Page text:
TCB's 2012 MLB Draft Primer

HOUSTON,TX-MAY 01: Houston Astros general manager Jeff Luhnow (R) and team president George Postolos talk during batting practice before a game between the New York Mets and Houston Astros on May 1, 2012 at Minute Maid Park in Houston, Texas. (Photo by Bob Levey/Getty Images)

It's that time of year again. Well, almost, as we're now 11 days away from the June 4 Rule 4 MLB Draft. As we've done the past few years, TCB is going to kick into gear for draft coverage, profiling 50 players for you in the coming days. It's a good mix of guys who might get tabbed No. 1 overall, interesting prospects and guys who might get picked in the supplemental round or later.

With this post, I just wanted to introduce you to the content we'd be rolling out and discuss a few key changes in the new Collective Bargaining Agreement, where Houston is drafting, what the Astros draft pool looks like, etc. Basically, this is a primer for those of you about to embark on the draft voyage with us. After the jump, we'll hit all the gory details...

First up, where do the Astros pick?

1-1, obviously, and then Houston picks at No. 41 overall (No. 10 in supplemental round), No. 61 in the second round, No. 96 in the third and then No. 129 in the fourth. After that, add 30 to the number and you've got the overall selection Houston's got in the new round.

Houston received the 41st pick for losing Type B free agent Clint Barmes to the Pirates.

The new draft rules are pretty simple. Here are the highlights:

  • The number of rounds in the draft dropped from 50 to 40. Mike Piazza's place as the lowest-drafted player to ever make an All-Star game or some such nonsense is assured.
  • This is good news for any fans of minor league affiliates: the signing deadline has moved up from Aug. 15 to mid-July. This year, that means the actual deadline is July 13 at 4 p.m. CST.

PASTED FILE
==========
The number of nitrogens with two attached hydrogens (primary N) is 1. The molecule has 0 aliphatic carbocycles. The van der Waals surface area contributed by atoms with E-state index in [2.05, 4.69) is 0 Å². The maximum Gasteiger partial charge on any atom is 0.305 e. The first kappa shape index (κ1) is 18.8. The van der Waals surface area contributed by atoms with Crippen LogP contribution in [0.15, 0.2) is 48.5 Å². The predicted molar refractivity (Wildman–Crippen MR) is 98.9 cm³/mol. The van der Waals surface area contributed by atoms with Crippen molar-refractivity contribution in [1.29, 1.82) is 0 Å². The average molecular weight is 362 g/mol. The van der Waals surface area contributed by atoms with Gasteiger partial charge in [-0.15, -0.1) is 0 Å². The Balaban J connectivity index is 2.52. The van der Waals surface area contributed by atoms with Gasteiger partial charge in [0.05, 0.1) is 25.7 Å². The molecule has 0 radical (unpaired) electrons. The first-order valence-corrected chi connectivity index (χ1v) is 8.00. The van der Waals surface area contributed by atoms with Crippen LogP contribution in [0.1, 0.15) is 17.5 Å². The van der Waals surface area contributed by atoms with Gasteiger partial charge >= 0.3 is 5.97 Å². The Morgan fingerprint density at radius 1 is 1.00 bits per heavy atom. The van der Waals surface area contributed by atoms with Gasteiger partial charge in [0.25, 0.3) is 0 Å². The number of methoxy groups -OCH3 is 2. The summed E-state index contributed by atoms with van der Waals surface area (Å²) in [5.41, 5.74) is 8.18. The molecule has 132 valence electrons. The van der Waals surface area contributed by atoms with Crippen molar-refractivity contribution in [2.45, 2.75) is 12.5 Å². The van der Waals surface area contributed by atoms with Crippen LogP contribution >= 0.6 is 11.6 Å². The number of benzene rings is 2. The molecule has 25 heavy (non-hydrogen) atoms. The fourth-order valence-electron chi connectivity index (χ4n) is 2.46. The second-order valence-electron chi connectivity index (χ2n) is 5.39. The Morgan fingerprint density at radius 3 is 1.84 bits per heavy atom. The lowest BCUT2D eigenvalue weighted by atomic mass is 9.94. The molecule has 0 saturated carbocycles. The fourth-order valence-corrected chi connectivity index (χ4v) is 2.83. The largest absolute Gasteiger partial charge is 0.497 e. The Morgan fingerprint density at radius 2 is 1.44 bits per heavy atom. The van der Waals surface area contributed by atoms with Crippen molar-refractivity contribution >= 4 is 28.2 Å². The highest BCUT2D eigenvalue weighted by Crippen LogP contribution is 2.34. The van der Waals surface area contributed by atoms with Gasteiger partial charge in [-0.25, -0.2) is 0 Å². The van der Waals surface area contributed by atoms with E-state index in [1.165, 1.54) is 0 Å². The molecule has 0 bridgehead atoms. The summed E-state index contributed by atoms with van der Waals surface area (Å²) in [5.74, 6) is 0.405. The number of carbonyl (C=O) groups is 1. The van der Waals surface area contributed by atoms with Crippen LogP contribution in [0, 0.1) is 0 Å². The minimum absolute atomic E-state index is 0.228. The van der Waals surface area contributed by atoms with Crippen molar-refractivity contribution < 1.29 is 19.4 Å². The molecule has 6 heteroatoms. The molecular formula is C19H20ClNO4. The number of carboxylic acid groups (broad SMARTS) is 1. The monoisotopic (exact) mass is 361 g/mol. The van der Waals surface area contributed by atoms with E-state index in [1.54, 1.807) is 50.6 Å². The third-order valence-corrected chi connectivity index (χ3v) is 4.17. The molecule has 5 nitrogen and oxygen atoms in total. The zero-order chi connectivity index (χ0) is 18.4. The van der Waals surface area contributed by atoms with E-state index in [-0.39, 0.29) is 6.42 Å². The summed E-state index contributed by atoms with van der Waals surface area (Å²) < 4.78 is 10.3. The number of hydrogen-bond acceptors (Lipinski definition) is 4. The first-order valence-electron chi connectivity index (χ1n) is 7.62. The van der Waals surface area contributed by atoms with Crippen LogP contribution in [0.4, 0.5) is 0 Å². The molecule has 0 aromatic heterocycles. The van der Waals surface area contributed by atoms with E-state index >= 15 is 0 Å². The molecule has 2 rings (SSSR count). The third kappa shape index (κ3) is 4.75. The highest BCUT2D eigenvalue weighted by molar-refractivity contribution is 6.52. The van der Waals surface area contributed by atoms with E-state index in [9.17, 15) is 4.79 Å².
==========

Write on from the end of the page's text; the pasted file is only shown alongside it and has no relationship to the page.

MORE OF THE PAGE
• Here's the biggest change, teams now have bonus pools they have to use to sign their top 10 rounds. Each pick is assigned a specific amount and that adds up to how much money the team can spend in those 10 rounds. After those first 10, there is a cap of $100,000 on signings. If teams go over that, the overage counts against their bonus pool.
  • If a team violates the bonus pool by 5 percent, they'll be taxed 75 percent on the overage. Go over 5 percent up to 10 percent, and the tax kicks in along with a loss of a first round pick. Go from 10 to 15 percent over and it's a 100 percent tax on the overage along with the loss of first and second round picks. In case teams are dumb enough to try and go over that? More than 15 percent gets a 100 percent tax and the loss of two first-rounders.
  • No big league contracts are allowed under the new rules. This especially affects Houston, because the 1-1 spot was often where players would demand a major league contract. Hopefully, this will make it easier for a player picked there to stay in the minors until they're finished developing instead of being forced up due to roster restrictions.
  • This isn't going to affect Houston, but teams will get a second compensation pick if they fail to sign any player taken with a compensation pick. Basically, this keeps teams from having to draft sure-sign guys like Corey Spangenberger or Drew Storen, just to avoid losing the pick. Of course, both of those examples turned out well so far, but it's still a good rule.

Next season, there will be plenty more changes on the way, including a competitive balance lottery for extra picks and a drastic reduction in the way compensation for free agency works. For now, though, this is what we've got.

Houston's bonus pool breaks down like this:

For 11 picks, Houston can spend $11,177,700.

That's $7,200,000 in the 1-1 spot

$1,258,700 in the No. 41 spot

$844,100 at No. 61

$495,200 at No. 96

$360,200 at No. 129

It keeps going down to just over $125,000 for the 10th round, but you get the gist. If a player fails to sign, the team does not get that money back into the pool to spend around. The only way they can spend extra money elsewhere is if a player signs for cheaper than his "slot bonus."

Houston has the second-most money to spend next season, just behind the Minnesota Twins, who have two first round picks and a supplemental selection.

Starting tomorrow, we'll publish five scouting reports on players a day. We're starting out with fringy guys and working in towards the meat of the draft, so be sure to stop by early and often over the next week to get all the info you need on the draft.

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